US STOCKS-Futures dip on tech weakness, Treasury yields steady

BY Reuters | TREASURY | 09/17/21 06:50 AM EDT

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* Futures down: Dow 0.2%, S&P 0.29%, Nasdaq 0.27%

By Ambar Warrick

Sept 17 (Reuters) - U.S. stock index futures fell on Friday, as steady Treasury yields after strong economic data this week pointed toward more movement out of heavyweight technology stocks.

FAANG stocks, including Apple Inc (AAPL) and Alphabet Inc (GOOG) , some of the largest tech names on Wall Street, fell slightly in premarket trading.

Yields on the benchmark 10-year notes held around levels touched yesterday, after an unexpectedly strong retail sales reading.

Focus now turns to a meeting of the Federal Reserve next week, with investors debating if a swathe of strong economic data this week could spur the bank into shortening its timeline for reducing monetary stimulus.

Losses in major technology stocks had pulled the S&P 500 lower on Thursday, after a jump in bond yields saw investors pivot into sectors most likely to benefit from an economic recovery this year.

The retail sales reading came on the heels of data showing steady factory activity and a cooling in inflation, which suggested the U.S. economic recovery was resilient despite a recent rise in cases of the Delta COVID-19 variant.

U.S. S&P 500 E-minis were down 13 points, or 0.29%, at 06:29 am ET. Dow E-minis were down 70 points, or 0.2%, while Nasdaq 100 E-minis were down 41.25 points, or 0.27%.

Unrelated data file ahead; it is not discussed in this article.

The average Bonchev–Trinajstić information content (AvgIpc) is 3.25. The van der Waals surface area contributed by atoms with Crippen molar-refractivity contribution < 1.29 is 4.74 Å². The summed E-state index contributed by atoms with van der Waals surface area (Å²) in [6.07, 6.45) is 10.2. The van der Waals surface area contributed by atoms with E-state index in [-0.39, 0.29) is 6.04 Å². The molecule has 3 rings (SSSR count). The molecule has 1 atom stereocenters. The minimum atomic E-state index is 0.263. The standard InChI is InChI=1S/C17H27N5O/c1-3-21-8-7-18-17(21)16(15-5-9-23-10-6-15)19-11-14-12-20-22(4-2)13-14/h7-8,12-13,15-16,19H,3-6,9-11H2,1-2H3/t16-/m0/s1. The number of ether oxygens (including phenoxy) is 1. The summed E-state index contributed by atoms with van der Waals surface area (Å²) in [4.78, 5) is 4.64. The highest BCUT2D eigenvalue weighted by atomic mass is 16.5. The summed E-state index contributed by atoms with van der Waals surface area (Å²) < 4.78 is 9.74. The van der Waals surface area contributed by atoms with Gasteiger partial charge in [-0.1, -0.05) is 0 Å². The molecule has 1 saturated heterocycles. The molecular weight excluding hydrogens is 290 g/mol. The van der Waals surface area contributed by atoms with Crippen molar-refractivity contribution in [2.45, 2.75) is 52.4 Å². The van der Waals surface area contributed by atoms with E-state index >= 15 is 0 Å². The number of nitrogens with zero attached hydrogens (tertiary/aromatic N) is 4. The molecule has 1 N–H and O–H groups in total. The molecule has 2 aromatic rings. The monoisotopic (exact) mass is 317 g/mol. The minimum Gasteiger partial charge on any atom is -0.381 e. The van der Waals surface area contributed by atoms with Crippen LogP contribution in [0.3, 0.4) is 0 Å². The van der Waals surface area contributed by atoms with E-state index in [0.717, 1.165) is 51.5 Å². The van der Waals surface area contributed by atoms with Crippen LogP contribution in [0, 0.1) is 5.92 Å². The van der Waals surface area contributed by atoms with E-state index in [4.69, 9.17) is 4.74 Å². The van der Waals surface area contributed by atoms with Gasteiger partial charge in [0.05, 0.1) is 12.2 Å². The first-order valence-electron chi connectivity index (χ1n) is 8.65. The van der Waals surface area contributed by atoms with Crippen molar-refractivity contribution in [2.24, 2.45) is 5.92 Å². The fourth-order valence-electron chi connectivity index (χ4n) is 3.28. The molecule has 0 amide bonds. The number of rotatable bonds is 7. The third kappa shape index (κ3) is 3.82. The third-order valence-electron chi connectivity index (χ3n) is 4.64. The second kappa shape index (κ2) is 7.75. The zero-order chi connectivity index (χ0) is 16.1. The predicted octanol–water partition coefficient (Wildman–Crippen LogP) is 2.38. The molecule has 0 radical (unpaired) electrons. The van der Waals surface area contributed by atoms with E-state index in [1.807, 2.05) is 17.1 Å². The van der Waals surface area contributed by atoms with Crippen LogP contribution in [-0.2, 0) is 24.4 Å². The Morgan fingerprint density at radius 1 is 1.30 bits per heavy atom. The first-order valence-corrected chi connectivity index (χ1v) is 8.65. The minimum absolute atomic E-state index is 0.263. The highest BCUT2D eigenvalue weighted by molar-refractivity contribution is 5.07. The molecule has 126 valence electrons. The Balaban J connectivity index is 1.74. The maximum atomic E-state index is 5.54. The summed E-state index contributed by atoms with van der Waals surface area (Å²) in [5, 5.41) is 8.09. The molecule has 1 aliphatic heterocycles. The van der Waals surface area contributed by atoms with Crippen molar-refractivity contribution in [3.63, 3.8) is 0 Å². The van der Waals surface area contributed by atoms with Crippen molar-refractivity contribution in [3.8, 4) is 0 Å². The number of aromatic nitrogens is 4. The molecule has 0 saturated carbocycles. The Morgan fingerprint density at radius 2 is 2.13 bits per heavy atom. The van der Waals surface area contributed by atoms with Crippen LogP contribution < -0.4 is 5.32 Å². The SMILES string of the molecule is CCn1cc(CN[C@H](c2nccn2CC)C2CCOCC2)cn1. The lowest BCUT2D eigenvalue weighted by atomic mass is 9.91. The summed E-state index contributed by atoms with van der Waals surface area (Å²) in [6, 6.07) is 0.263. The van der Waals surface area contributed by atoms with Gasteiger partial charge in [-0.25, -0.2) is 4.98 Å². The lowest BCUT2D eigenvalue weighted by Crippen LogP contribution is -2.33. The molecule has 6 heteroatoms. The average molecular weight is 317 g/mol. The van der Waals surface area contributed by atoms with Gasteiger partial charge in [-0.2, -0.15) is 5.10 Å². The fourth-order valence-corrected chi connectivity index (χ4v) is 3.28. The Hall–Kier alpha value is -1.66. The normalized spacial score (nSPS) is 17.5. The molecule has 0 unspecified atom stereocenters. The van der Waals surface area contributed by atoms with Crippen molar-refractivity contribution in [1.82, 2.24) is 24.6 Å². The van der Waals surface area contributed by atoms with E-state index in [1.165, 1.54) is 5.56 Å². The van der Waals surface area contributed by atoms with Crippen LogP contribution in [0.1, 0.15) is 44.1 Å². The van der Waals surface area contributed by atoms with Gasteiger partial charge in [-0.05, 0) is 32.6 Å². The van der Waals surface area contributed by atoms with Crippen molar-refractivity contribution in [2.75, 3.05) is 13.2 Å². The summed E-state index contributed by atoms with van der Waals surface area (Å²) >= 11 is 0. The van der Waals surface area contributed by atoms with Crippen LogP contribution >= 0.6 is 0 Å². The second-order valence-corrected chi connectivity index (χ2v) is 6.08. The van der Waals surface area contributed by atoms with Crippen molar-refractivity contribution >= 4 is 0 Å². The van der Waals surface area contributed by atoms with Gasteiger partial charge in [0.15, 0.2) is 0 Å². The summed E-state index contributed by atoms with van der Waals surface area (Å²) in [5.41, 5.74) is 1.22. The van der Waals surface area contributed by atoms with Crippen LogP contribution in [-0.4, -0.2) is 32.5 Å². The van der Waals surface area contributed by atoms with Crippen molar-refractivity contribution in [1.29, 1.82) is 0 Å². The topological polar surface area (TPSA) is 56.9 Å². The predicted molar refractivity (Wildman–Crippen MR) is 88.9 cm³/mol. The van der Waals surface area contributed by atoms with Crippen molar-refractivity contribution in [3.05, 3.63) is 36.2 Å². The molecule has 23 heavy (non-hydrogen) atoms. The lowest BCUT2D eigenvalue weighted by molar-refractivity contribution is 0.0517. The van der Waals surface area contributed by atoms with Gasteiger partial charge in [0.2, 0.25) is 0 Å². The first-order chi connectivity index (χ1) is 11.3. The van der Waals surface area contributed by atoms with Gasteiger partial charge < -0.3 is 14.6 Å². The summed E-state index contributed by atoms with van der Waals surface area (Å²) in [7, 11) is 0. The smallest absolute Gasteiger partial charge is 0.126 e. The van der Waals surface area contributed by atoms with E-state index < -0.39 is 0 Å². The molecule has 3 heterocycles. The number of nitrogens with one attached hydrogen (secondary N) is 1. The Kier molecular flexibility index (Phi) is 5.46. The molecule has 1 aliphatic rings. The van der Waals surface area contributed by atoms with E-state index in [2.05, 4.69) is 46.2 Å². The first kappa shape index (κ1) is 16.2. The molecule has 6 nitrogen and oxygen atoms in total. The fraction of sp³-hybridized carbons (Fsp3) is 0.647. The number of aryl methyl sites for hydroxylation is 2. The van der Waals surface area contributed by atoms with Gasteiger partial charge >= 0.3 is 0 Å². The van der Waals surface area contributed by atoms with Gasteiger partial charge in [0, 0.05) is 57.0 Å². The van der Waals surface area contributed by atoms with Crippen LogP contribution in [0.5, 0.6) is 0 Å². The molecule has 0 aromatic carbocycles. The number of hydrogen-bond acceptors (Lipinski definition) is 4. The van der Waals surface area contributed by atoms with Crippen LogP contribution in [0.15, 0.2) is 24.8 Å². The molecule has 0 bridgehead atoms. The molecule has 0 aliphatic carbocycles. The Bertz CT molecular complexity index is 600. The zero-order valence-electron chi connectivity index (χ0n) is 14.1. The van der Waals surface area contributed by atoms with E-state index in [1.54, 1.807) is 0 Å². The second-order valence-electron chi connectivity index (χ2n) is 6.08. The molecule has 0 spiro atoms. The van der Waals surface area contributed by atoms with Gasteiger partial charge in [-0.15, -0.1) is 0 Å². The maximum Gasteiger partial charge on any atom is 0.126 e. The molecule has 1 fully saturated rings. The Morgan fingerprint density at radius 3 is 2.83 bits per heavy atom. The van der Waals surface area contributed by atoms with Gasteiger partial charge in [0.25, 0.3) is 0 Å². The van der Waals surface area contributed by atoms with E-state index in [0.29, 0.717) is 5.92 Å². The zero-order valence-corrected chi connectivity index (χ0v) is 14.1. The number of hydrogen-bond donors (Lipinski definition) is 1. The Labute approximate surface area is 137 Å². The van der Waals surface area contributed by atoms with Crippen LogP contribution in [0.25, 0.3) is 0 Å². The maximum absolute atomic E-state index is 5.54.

All three major indexes were headed for small weekly gains. But they were also trading lower for the month due to seasonally weaker trends in September.

Monthly losses in the Nasdaq were the least as investors had initially shifted to sectors more resilient to economic disruptions from the pandemic. This trade, however, could unwind in the coming weeks.

Among other movers, Invesco Ltd (IVZ) rose 7.3% before the bell on reports that the investment management firm was in talks to merge with peer State Street Corp's (STT) asset-management business.

State Street shares were flat.

(Reporting by Ambar Warrick in Bengaluru; Editing by Arun Koyyur)

In general the bond market is volatile, and fixed income securities carry interest rate risk. (As interest rates rise, bond prices usually fall, and vice versa. This effect is usually more pronounced for longer-term securities.) Fixed income securities also carry inflation risk and credit and default risks for both issuers and counterparties. Unlike individual bonds, most bond funds do not have a maturity date, so avoiding losses caused by price volatility by holding them until maturity is not possible.

Lower-quality debt securities generally offer higher yields, but also involve greater risk of default or price changes due to potential changes in the credit quality of the issuer. Any fixed income security sold or redeemed prior to maturity may be subject to loss.

Before investing, consider the funds' investment objectives, risks, charges, and expenses. Contact Fidelity for a prospectus or, if available, a summary prospectus containing this information. Read it carefully.

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